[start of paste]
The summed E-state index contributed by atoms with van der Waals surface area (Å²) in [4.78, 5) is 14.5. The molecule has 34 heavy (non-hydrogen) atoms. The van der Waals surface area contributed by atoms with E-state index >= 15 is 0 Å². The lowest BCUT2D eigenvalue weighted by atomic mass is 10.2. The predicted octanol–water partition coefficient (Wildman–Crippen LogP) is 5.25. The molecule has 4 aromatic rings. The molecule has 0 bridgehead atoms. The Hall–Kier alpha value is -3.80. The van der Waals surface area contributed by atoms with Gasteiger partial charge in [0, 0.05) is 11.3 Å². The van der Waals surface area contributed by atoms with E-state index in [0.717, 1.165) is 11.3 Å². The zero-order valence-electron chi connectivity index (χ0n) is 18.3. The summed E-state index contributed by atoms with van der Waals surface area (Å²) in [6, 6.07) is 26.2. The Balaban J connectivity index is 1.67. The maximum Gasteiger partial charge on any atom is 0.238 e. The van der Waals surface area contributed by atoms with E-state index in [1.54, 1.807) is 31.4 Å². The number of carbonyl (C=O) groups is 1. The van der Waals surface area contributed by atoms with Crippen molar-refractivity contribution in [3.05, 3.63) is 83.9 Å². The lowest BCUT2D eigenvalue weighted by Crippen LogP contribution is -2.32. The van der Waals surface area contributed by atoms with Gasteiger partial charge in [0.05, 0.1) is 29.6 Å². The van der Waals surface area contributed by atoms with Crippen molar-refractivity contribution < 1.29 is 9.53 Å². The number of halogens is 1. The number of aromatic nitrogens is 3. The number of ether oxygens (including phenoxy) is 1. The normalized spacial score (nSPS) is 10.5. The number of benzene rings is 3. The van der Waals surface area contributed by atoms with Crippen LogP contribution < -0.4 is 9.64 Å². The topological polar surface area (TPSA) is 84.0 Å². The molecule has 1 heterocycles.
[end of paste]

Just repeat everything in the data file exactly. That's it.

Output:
The summed E-state index contributed by atoms with van der Waals surface area (Å²) in [4.78, 5) is 14.5. The molecule has 34 heavy (non-hydrogen) atoms. The van der Waals surface area contributed by atoms with E-state index >= 15 is 0 Å². The lowest BCUT2D eigenvalue weighted by atomic mass is 10.2. The predicted octanol–water partition coefficient (Wildman–Crippen LogP) is 5.25. The molecule has 4 aromatic rings. The molecule has 0 bridgehead atoms. The Hall–Kier alpha value is -3.80. The van der Waals surface area contributed by atoms with Gasteiger partial charge in [0, 0.05) is 11.3 Å². The van der Waals surface area contributed by atoms with E-state index in [0.717, 1.165) is 11.3 Å². The zero-order valence-electron chi connectivity index (χ0n) is 18.3. The summed E-state index contributed by atoms with van der Waals surface area (Å²) in [6, 6.07) is 26.2. The Balaban J connectivity index is 1.67. The maximum Gasteiger partial charge on any atom is 0.238 e. The van der Waals surface area contributed by atoms with E-state index in [1.54, 1.807) is 31.4 Å². The number of carbonyl (C=O) groups is 1. The van der Waals surface area contributed by atoms with Crippen molar-refractivity contribution in [3.05, 3.63) is 83.9 Å². The lowest BCUT2D eigenvalue weighted by Crippen LogP contribution is -2.32. The van der Waals surface area contributed by atoms with Gasteiger partial charge in [0.05, 0.1) is 29.6 Å². The van der Waals surface area contributed by atoms with Crippen molar-refractivity contribution < 1.29 is 9.53 Å². The number of halogens is 1. The number of aromatic nitrogens is 3. The number of ether oxygens (including phenoxy) is 1. The normalized spacial score (nSPS) is 10.5. The number of benzene rings is 3. The van der Waals surface area contributed by atoms with Crippen LogP contribution < -0.4 is 9.64 Å². The topological polar surface area (TPSA) is 84.0 Å². The molecule has 1 heterocycles.